Rebel Scum: Empathy vs dehumanization

A brief look at "How The Force Can Fix The World"

Good morning! It’s been a few weeks since our last correspondence. What a roller coaster the start of 2021 has been. I hope you’re doing well. Thursdays are dedicated right now to working on my book for Hachette Center Street, HOW THE FORCE CAN FIX THE WORLD, and today I’m trying to tie up my chapter on Empathy. The chapter is an exploration of how Star Wars teaches us the importance of empathy and humanizing our opponents, especially when it is hardest to do so. The bulk of the chapter will be about the metaphor of masks in Star Wars, how they serve both heroes and villains and how we wear masks of our own in real life.

I want to share a little of the chapter’s introduction with you. And I’d love to know what you think about it by leaving a comment or sending me an email. The writing took me in some directions I didn’t plan on going, so I’m honestly curious if I’m on the right track here.


Rey had nowhere to go. She’d been captured by Kylo Ren, the ghoulish villain we first meet in Star Wars Episode VII: The Force Awakens during a battle on the forest planet of Takodana. The First Order had laid siege to the region in hopes of snatching up her orange and white rolling droid, BB-8, who was carrying some valuable information. Rey didn’t know much about Kylo Ren, his motivations or his history. She had seen him only once before in a vision when she found the decades-old lightsaber of Luke Skywalker on Takodana. When she touched it, Rey was catapulted through time and saw glimpses of the past and future. She was confronted by Kylo Ren first in the rain, surrounded in all directions by the fallen bodies of his victims. Then suddenly she stood deep in the snow-covered woods when Ren, masked and cloaked, bearing his fearsome red lightsaber with a hum more like a growl, sprung out of the darkness toward her. Kylo Ren was damn near terrifying, and here he was now looming over Rey as she was bound to an interrogation table. Trapped.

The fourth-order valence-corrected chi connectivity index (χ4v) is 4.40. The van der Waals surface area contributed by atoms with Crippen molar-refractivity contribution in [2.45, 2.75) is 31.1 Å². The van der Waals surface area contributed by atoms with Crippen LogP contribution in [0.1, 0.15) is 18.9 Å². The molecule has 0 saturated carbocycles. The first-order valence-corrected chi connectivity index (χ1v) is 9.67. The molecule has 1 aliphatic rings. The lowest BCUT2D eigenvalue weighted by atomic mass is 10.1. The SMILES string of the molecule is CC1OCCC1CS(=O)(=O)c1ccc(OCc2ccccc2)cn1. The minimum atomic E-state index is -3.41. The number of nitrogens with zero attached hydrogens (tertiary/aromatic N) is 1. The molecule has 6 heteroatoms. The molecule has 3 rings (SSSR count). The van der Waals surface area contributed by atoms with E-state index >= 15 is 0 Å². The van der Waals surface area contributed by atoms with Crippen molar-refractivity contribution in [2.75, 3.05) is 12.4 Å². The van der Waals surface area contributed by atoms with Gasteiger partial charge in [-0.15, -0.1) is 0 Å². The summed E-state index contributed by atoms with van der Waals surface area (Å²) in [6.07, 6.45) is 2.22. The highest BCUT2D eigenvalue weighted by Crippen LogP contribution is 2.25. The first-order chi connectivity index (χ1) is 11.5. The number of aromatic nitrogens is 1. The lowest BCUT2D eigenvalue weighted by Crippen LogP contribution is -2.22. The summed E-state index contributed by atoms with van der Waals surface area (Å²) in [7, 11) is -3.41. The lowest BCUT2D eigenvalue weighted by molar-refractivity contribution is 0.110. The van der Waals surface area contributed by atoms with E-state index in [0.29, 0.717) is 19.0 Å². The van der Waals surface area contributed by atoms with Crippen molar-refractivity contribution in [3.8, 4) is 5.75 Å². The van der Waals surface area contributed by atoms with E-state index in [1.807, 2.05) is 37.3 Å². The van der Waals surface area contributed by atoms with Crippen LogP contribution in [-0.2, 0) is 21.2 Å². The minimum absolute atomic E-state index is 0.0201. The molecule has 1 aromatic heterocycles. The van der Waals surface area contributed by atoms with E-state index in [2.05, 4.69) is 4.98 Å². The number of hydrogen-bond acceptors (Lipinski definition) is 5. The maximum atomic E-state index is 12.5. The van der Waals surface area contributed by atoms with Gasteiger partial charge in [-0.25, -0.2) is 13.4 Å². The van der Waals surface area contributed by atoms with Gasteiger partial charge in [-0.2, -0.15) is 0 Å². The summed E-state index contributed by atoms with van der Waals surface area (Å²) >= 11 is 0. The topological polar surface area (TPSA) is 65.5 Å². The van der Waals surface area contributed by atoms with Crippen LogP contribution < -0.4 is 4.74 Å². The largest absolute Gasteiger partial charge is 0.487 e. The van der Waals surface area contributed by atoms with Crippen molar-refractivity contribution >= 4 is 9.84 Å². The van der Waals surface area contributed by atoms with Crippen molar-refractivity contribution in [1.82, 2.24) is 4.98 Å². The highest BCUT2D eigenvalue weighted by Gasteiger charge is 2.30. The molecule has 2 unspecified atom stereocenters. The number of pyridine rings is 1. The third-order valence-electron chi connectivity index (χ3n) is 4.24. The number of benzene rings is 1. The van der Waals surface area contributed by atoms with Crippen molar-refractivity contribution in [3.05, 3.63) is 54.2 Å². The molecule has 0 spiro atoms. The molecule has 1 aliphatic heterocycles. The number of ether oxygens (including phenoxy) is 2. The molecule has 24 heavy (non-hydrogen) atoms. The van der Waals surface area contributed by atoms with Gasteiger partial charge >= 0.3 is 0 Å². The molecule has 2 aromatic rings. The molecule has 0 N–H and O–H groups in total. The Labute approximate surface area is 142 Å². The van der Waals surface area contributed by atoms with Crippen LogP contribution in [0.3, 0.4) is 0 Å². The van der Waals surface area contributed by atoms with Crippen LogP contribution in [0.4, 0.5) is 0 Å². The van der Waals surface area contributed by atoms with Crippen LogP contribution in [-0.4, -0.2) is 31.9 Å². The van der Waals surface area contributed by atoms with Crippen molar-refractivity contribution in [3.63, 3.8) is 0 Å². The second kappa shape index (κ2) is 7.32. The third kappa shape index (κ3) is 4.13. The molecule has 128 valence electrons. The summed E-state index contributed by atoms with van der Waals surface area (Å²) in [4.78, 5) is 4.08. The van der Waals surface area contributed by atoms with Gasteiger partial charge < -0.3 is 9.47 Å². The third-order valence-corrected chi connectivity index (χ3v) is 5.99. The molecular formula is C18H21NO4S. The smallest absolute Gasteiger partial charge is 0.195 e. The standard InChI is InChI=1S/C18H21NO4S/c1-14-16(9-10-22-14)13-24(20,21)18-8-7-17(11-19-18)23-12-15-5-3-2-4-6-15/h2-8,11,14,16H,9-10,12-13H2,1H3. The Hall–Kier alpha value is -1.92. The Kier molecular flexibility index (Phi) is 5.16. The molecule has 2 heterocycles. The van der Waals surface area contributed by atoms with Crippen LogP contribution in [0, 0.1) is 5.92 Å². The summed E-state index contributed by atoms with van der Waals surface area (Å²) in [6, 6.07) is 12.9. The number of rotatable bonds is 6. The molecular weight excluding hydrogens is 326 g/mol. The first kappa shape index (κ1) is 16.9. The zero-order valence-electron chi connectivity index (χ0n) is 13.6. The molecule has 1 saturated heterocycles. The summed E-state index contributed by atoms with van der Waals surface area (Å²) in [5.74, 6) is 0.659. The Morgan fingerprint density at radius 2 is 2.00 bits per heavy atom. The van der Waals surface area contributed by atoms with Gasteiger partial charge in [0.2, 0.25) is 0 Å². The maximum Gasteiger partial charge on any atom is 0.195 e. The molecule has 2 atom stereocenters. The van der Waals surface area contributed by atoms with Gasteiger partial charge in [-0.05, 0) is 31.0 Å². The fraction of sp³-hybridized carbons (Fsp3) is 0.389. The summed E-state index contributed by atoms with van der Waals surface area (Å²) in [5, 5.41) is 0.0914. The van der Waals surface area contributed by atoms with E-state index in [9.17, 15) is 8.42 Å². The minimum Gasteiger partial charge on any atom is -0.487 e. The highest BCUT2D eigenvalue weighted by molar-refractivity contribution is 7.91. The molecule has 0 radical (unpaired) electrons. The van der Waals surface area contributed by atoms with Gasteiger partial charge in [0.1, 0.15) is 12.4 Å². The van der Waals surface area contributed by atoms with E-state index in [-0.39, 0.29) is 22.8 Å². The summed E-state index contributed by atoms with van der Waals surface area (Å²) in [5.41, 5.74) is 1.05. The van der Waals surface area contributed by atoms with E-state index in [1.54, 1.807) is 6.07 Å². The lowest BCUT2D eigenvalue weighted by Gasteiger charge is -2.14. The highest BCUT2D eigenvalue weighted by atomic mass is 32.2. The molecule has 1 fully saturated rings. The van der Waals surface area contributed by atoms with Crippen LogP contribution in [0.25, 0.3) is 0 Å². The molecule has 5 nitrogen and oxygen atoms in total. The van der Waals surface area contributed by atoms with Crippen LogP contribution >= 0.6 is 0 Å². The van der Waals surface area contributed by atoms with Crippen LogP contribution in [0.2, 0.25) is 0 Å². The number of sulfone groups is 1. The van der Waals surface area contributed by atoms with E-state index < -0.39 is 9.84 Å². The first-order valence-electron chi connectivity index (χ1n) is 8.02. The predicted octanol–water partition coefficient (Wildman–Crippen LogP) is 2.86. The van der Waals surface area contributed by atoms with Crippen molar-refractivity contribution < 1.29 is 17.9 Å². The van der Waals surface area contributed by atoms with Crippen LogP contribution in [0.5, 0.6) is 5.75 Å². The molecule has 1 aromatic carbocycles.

“You still want to kill me,” Kylo says to her in his garbled robotic voice, filtered by the mask he wears. “That happens when you're being hunted by a creature in a mask,” Rey snaps back at him.

What happens next has always struck me when I watch The Force Awakens. Ren says nothing. He simply steps back from Rey, reaches for his helmet and pulls it off. Slamming it down on the table next to them with a crashing thud. Rey looks….bewildered and suddenly uncomfortable in a way her being held captive doesn’t quite explain. Ren is human. He’s a young man (handsome too). This frightful character was not some “ghoul,” and he wasn’t that different from Rey. Her eyes flittered, she squinted. Was this really what was beneath the mask of Kylo Ren? 

Have you had that kind of experience before? A moment where your perception of a person or group was shattered in an instant by some act of vulnerability or humility and suddenly who stood before you was not a monster, but a person. I hope you have. But if I’m being honest, those moments are harder and harder to come by a world increasingly ordered by “user preference.” Empathy is basically one person's ability to understand or relate to the feelings of another. It’s a value that goes beyond teaching your kids how to make friends on the playground. Empathy is more important to society at large than just providing married couples a tool to navigate conflict.